PS3 first impressions: Warhawk

Motion-sensors. Locked.

Posted by Staff
No matter how Sony and its loyalists try to spin it, if Nintendo hadn't already proven that people were (extremely) willing and interested in trying out motion-controlled gaming, Warhawk would still be controlled via more traditional means.

Case in point: the team working on Warhark were reportedly given only around ten days notice to actually implement the new gyroscopic controller functions into their baby. While many will of course fault Sony for its obvious lack of originality in this aspect, it?s clear that this won't stop the company from continuing to outsell all the competition, providing its games are solid.

And therein lies the question(s). Is Warhawk any good? Does it work? Is the motion-control a gimmick? How well did the developer actually manage to implement these brand new controls into a game that was already well underway? The answer is, and we are actually slightly sorry to break this to the Nintendo faithful, it's actually really good. It works.

We were fully expecting it to be awkward, unmanageable and unresponsive. What we found, however, was that the exact opposite was true. We were almost instantly able to make tight banks in narrow valleys, skim just along the surface of the terrain and even fly with ease through a tunnel and come barrel-rolling out the other side completely unscathed. We did of course occasionally over-estimate our own aptitude and smack into a wall or two, but overall the experience was very enjoyable.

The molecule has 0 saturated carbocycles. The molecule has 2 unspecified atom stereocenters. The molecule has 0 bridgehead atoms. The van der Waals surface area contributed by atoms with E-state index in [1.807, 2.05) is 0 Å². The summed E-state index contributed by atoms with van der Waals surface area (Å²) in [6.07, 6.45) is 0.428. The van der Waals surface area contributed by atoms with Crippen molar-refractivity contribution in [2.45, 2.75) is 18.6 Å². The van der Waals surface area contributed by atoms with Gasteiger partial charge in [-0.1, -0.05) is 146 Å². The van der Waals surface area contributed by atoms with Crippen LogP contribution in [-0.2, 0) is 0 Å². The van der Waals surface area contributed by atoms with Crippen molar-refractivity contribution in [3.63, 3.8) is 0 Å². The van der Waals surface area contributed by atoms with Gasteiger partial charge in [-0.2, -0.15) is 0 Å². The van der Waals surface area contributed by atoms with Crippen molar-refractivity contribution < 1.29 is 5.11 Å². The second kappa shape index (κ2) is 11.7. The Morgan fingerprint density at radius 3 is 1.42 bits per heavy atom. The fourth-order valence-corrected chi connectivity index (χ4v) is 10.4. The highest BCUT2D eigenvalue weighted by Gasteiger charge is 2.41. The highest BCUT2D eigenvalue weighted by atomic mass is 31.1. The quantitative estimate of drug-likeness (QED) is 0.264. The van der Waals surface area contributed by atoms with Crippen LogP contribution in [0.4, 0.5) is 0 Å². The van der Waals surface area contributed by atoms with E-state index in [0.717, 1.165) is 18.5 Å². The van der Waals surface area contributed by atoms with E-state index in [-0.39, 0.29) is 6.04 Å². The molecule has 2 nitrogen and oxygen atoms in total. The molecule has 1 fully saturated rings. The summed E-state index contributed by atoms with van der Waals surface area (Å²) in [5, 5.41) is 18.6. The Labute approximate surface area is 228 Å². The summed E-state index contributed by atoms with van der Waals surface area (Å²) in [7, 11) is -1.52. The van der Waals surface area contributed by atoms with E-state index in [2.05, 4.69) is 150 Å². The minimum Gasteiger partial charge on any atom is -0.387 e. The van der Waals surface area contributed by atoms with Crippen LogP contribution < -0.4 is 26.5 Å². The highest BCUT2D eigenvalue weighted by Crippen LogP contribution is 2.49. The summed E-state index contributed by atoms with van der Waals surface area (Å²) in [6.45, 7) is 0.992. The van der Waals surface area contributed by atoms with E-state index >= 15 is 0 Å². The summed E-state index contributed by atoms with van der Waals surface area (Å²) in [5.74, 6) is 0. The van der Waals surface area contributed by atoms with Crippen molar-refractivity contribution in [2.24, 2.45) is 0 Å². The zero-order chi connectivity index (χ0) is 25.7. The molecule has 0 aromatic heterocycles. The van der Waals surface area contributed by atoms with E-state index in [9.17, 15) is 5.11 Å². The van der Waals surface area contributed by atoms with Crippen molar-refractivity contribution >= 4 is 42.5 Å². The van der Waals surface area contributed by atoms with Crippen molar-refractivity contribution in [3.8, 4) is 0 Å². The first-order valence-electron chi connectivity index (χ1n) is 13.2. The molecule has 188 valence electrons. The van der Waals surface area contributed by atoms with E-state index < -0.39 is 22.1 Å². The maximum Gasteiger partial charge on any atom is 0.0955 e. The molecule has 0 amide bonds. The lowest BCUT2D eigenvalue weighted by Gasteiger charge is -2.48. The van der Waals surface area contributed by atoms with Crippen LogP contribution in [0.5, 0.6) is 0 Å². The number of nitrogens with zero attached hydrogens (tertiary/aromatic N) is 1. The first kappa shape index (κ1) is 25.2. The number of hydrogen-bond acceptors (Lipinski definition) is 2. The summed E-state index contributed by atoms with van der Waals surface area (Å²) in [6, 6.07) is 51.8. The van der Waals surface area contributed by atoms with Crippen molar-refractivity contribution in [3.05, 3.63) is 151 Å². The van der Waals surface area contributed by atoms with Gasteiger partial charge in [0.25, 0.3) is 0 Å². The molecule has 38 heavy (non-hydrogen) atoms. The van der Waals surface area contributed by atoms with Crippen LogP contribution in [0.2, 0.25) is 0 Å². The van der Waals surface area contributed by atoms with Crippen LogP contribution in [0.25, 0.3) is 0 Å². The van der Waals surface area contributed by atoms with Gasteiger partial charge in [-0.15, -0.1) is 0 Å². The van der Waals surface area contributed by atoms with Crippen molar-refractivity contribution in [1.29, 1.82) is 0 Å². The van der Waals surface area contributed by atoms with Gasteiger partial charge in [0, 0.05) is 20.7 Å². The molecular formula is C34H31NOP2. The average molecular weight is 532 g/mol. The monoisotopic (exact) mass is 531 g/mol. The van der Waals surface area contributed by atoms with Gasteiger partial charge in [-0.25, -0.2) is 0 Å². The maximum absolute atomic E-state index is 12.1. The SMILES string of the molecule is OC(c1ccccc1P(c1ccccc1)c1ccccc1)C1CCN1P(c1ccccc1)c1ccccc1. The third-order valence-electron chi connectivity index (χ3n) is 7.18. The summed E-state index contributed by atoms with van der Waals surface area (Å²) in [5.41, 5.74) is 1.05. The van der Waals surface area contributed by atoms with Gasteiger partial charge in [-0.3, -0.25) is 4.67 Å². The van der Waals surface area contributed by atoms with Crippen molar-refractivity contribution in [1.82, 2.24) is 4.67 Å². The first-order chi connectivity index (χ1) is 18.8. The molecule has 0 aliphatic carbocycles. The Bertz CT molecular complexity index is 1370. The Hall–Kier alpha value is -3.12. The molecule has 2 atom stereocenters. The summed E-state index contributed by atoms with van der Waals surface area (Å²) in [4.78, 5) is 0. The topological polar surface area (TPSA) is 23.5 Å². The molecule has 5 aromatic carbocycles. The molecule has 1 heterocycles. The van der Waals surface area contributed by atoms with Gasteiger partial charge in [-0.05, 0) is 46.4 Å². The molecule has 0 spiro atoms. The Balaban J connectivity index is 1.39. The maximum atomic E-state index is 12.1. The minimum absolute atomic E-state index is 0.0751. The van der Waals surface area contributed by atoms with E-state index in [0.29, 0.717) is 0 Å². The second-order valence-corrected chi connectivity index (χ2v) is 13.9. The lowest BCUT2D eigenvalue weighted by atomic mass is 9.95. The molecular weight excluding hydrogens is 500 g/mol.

The one downside to this particular implementation however is that, unlike Nintendo's one-handed method, holding a controller with two hands causes slightly more involuntary pull, purely due to the natural way your body is set up. We're sure with more practice this will iron itself out, but we often found that, when just trying to bank to one side or the other, we would often pull up a bit as well because we naturally bent/leaned the controller inward when tipping it. Go ahead and grab any game controller you've got laying around and try and lean it just left or just right whilst keeping it level and you'll see what we mean.

Gameplay-wise, the game, as it stood last week at least, was not offering much of a challenge beyond being a bit of a playground in which we could experience the controls and graphics in a relatively non-stressful environment. There were plenty of enemy craft - ranging from tiny fighter to large battleship types - to shoot at and practice our lock-ons with, but none of them were making a concerted effort to take us out.